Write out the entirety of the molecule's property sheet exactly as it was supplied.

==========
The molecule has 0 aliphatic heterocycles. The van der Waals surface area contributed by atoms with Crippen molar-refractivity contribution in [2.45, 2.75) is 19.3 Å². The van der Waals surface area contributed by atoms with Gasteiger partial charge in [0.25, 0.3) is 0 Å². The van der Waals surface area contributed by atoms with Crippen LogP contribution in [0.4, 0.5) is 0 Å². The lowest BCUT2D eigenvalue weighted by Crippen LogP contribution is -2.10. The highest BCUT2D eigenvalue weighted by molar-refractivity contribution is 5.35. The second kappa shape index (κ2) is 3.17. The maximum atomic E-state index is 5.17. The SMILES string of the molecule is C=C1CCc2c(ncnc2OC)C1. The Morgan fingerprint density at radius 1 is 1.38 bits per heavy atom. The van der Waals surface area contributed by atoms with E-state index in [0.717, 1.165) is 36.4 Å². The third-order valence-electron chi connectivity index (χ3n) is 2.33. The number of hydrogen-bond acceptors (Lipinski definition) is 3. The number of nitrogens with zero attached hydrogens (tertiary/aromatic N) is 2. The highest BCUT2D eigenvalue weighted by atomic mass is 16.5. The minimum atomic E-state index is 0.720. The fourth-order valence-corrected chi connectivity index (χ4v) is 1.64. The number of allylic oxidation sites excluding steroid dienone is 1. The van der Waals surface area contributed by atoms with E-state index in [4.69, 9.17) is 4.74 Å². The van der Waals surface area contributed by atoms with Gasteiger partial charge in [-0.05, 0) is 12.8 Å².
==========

The molecule has 0 aliphatic heterocycles. The van der Waals surface area contributed by atoms with Crippen molar-refractivity contribution in [2.45, 2.75) is 19.3 Å². The van der Waals surface area contributed by atoms with Gasteiger partial charge in [0.25, 0.3) is 0 Å². The van der Waals surface area contributed by atoms with Crippen LogP contribution in [0.4, 0.5) is 0 Å². The lowest BCUT2D eigenvalue weighted by Crippen LogP contribution is -2.10. The highest BCUT2D eigenvalue weighted by molar-refractivity contribution is 5.35. The second kappa shape index (κ2) is 3.17. The maximum atomic E-state index is 5.17. The SMILES string of the molecule is C=C1CCc2c(ncnc2OC)C1. The Morgan fingerprint density at radius 1 is 1.38 bits per heavy atom. The van der Waals surface area contributed by atoms with E-state index in [0.717, 1.165) is 36.4 Å². The third-order valence-electron chi connectivity index (χ3n) is 2.33. The number of hydrogen-bond acceptors (Lipinski definition) is 3. The number of nitrogens with zero attached hydrogens (tertiary/aromatic N) is 2. The highest BCUT2D eigenvalue weighted by atomic mass is 16.5. The minimum atomic E-state index is 0.720. The fourth-order valence-corrected chi connectivity index (χ4v) is 1.64. The number of allylic oxidation sites excluding steroid dienone is 1. The van der Waals surface area contributed by atoms with E-state index in [4.69, 9.17) is 4.74 Å². The van der Waals surface area contributed by atoms with Gasteiger partial charge in [-0.05, 0) is 12.8 Å².